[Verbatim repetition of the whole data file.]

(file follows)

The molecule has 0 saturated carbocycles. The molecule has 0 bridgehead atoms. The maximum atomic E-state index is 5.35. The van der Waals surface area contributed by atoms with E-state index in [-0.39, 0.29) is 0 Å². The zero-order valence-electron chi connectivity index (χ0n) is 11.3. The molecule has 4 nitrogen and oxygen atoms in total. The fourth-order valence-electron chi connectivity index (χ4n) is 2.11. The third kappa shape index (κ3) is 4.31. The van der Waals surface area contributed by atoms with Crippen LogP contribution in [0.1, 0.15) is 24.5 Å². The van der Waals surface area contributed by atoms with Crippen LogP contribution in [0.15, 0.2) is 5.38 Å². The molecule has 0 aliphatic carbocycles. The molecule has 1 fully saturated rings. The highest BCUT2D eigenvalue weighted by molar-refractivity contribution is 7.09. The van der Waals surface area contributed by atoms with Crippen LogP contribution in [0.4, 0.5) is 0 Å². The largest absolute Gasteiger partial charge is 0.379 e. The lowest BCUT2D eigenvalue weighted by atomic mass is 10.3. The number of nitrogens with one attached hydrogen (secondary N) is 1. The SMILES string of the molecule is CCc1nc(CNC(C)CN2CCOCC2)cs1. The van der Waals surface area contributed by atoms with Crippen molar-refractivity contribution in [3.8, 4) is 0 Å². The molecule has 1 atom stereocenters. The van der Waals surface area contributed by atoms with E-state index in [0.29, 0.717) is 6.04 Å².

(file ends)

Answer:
The molecule has 0 saturated carbocycles. The molecule has 0 bridgehead atoms. The maximum atomic E-state index is 5.35. The van der Waals surface area contributed by atoms with E-state index in [-0.39, 0.29) is 0 Å². The zero-order valence-electron chi connectivity index (χ0n) is 11.3. The molecule has 4 nitrogen and oxygen atoms in total. The fourth-order valence-electron chi connectivity index (χ4n) is 2.11. The third kappa shape index (κ3) is 4.31. The van der Waals surface area contributed by atoms with Crippen LogP contribution in [0.1, 0.15) is 24.5 Å². The van der Waals surface area contributed by atoms with Crippen LogP contribution in [0.15, 0.2) is 5.38 Å². The molecule has 0 aliphatic carbocycles. The molecule has 1 fully saturated rings. The highest BCUT2D eigenvalue weighted by molar-refractivity contribution is 7.09. The van der Waals surface area contributed by atoms with Crippen LogP contribution in [0.4, 0.5) is 0 Å². The largest absolute Gasteiger partial charge is 0.379 e. The lowest BCUT2D eigenvalue weighted by atomic mass is 10.3. The number of nitrogens with one attached hydrogen (secondary N) is 1. The SMILES string of the molecule is CCc1nc(CNC(C)CN2CCOCC2)cs1. The van der Waals surface area contributed by atoms with Crippen molar-refractivity contribution in [3.8, 4) is 0 Å². The molecule has 1 atom stereocenters. The van der Waals surface area contributed by atoms with E-state index in [0.29, 0.717) is 6.04 Å².